Rednecks can happen anywhere. Or, maybe a better shorthand: Rednecks happen.
I’ve seen them in some ritzy places like Carmel Valley in California where they drive big diesel-guzzling souped up Ford trucks probably with the specific intent of pissing off their conservation-minded, Audi-driving neighbors. And I’ve been to the heart of Redneck country, Arkansas and southwest Alabama and southern Georgia and Lousiana, where to be called a Redneck is something of a badge of honor, of status finally achieved after the labor-intensive application of many reems of peel-on Confederate stickers.
Here in the Middle East the locals have a specific name for their Rednecks: Bedu.
This is the word from which we, in the English language, receive our highly romanticized notion of Bedouin, hard men eeking out a living in the desert, carrying all their worldly possessions with them on camel-back, and mysterious women with scorching-hot kohl-lined eyes glancing surreptitiously from beneath their veils.
But, such is not the case. Bedu are Rednecks wearing dirty white dishdashas, nothing more. And a good part of the youth population (who can blame them?) shun the richer life-style of Ferraris and smooth-riding Toyota Prados for desert-worthy little hooptie trucks, upon the tailgates of which it is not uncommon to see four, five, six, maybe even twelve young men riding. The trucks blast down the highways (notice how remarkably nice this highway is!) at 140 kmph, 90mph, swerving in and out of traffic, and they bump along the gravel wadi beds at similarly frightful speeds.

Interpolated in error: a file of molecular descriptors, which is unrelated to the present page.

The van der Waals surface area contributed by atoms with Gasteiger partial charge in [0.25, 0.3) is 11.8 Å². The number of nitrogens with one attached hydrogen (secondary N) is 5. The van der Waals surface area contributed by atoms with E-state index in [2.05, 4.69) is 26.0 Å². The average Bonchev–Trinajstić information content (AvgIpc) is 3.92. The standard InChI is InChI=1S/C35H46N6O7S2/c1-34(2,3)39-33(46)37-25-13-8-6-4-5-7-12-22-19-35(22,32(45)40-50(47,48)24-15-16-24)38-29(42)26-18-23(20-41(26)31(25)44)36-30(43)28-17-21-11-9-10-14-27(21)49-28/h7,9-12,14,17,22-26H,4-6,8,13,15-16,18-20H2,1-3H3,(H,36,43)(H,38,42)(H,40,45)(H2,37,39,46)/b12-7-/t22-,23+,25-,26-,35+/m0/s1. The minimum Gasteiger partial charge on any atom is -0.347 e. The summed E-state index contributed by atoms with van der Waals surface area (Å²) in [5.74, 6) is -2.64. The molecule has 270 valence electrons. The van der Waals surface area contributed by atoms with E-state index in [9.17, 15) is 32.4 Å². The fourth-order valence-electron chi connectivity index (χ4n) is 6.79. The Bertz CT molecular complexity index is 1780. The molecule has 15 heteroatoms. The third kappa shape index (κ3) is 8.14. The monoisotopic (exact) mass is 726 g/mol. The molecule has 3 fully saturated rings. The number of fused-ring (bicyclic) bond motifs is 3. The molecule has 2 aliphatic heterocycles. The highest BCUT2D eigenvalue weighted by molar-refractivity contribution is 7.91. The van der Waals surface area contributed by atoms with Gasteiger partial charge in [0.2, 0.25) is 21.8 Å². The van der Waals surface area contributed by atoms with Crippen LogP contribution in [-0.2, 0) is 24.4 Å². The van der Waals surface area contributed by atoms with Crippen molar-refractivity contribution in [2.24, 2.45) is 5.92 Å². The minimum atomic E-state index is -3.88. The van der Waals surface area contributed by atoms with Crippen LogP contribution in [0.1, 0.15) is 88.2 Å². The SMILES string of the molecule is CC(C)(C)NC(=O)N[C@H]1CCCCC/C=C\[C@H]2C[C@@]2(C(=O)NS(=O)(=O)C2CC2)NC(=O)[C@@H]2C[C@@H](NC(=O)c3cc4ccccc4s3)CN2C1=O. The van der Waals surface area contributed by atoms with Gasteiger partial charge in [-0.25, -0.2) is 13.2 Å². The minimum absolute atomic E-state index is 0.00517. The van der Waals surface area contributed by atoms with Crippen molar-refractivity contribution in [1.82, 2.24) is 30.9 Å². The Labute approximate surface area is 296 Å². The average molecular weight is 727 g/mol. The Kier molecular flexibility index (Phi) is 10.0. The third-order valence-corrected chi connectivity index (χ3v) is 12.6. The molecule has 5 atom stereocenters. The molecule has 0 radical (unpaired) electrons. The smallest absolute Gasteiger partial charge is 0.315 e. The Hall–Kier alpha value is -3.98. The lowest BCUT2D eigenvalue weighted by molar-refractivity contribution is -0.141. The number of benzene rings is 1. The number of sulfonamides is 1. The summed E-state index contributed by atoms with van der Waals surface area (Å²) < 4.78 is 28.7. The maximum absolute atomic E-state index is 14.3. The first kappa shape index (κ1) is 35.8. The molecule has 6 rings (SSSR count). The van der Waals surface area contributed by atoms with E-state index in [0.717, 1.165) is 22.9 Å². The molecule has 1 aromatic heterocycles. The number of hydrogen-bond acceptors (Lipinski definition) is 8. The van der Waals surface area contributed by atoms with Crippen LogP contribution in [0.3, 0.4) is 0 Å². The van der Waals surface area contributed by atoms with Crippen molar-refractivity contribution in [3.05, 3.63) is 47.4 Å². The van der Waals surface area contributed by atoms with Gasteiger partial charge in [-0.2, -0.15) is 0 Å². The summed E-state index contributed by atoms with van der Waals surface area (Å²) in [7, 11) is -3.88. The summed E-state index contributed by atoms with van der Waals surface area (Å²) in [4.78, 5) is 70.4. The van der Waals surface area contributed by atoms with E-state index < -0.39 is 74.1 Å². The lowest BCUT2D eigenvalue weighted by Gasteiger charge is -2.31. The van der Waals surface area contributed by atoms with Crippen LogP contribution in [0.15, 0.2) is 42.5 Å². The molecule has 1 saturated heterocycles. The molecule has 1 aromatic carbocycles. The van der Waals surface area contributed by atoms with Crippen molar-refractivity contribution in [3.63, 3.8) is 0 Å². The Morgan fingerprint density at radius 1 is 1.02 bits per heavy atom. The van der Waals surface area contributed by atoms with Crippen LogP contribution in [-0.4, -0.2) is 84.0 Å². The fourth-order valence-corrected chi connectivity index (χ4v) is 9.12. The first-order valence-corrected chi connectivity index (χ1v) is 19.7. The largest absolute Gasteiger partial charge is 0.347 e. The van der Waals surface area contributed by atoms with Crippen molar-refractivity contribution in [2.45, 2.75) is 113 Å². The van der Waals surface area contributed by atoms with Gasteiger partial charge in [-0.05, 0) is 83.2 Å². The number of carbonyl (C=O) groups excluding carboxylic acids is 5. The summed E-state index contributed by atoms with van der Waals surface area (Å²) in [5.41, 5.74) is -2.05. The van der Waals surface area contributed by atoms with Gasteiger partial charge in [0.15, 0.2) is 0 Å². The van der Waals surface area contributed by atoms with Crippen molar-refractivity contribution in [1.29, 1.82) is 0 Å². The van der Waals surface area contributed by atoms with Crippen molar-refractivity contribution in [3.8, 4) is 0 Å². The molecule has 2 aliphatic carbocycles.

In a way, this is survival of the fittest. Hold on tight or you’ll be thrown off. And the only thing that really differentiates the Bedu and the American styles of Rednecking is the absence, here, of beer, NASCAR and chewing tobacco. The similarity makes a person want to dig up all of Jeff Foxworthy’s old jokes:
You might be a redneck if . . . you can name more than three ways that this picture is Not Quite Right.